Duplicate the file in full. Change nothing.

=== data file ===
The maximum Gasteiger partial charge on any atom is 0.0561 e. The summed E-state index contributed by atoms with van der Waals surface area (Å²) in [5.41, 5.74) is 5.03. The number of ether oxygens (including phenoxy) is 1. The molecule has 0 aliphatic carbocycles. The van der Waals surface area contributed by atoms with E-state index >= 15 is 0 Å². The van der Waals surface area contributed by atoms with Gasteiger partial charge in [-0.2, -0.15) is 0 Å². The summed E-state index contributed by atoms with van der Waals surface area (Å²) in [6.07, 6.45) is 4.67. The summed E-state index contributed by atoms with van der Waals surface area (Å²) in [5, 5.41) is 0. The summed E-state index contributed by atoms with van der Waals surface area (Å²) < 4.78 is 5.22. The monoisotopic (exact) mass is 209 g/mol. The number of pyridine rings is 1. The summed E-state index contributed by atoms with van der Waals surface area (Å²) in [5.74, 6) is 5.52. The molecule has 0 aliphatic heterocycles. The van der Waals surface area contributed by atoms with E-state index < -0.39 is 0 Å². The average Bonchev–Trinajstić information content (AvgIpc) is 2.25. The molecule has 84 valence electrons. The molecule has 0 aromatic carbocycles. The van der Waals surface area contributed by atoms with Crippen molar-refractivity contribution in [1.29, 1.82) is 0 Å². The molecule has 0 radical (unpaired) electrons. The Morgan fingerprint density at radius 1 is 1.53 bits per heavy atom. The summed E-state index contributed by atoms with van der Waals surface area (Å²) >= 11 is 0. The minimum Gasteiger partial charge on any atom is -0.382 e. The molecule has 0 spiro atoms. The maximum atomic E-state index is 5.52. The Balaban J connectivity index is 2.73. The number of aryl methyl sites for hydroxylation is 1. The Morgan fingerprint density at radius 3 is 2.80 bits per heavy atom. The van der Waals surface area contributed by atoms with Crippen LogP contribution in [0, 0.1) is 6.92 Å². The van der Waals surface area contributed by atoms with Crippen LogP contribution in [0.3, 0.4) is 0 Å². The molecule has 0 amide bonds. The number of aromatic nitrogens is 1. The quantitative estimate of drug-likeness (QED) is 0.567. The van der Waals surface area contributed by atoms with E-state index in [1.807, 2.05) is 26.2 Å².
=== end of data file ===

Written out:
The maximum Gasteiger partial charge on any atom is 0.0561 e. The summed E-state index contributed by atoms with van der Waals surface area (Å²) in [5.41, 5.74) is 5.03. The number of ether oxygens (including phenoxy) is 1. The molecule has 0 aliphatic carbocycles. The van der Waals surface area contributed by atoms with E-state index >= 15 is 0 Å². The van der Waals surface area contributed by atoms with Gasteiger partial charge in [-0.2, -0.15) is 0 Å². The summed E-state index contributed by atoms with van der Waals surface area (Å²) in [6.07, 6.45) is 4.67. The summed E-state index contributed by atoms with van der Waals surface area (Å²) in [5, 5.41) is 0. The summed E-state index contributed by atoms with van der Waals surface area (Å²) < 4.78 is 5.22. The monoisotopic (exact) mass is 209 g/mol. The number of pyridine rings is 1. The summed E-state index contributed by atoms with van der Waals surface area (Å²) in [5.74, 6) is 5.52. The molecule has 0 aliphatic heterocycles. The van der Waals surface area contributed by atoms with E-state index < -0.39 is 0 Å². The average Bonchev–Trinajstić information content (AvgIpc) is 2.25. The molecule has 84 valence electrons. The molecule has 0 aromatic carbocycles. The van der Waals surface area contributed by atoms with Crippen molar-refractivity contribution in [1.29, 1.82) is 0 Å². The molecule has 0 radical (unpaired) electrons. The Morgan fingerprint density at radius 1 is 1.53 bits per heavy atom. The summed E-state index contributed by atoms with van der Waals surface area (Å²) >= 11 is 0. The minimum Gasteiger partial charge on any atom is -0.382 e. The molecule has 0 spiro atoms. The maximum atomic E-state index is 5.52. The Balaban J connectivity index is 2.73. The number of aryl methyl sites for hydroxylation is 1. The Morgan fingerprint density at radius 3 is 2.80 bits per heavy atom. The van der Waals surface area contributed by atoms with Crippen LogP contribution in [0, 0.1) is 6.92 Å². The van der Waals surface area contributed by atoms with Crippen LogP contribution in [0.3, 0.4) is 0 Å². The molecule has 0 amide bonds. The number of aromatic nitrogens is 1. The quantitative estimate of drug-likeness (QED) is 0.567. The van der Waals surface area contributed by atoms with E-state index in [1.807, 2.05) is 26.2 Å².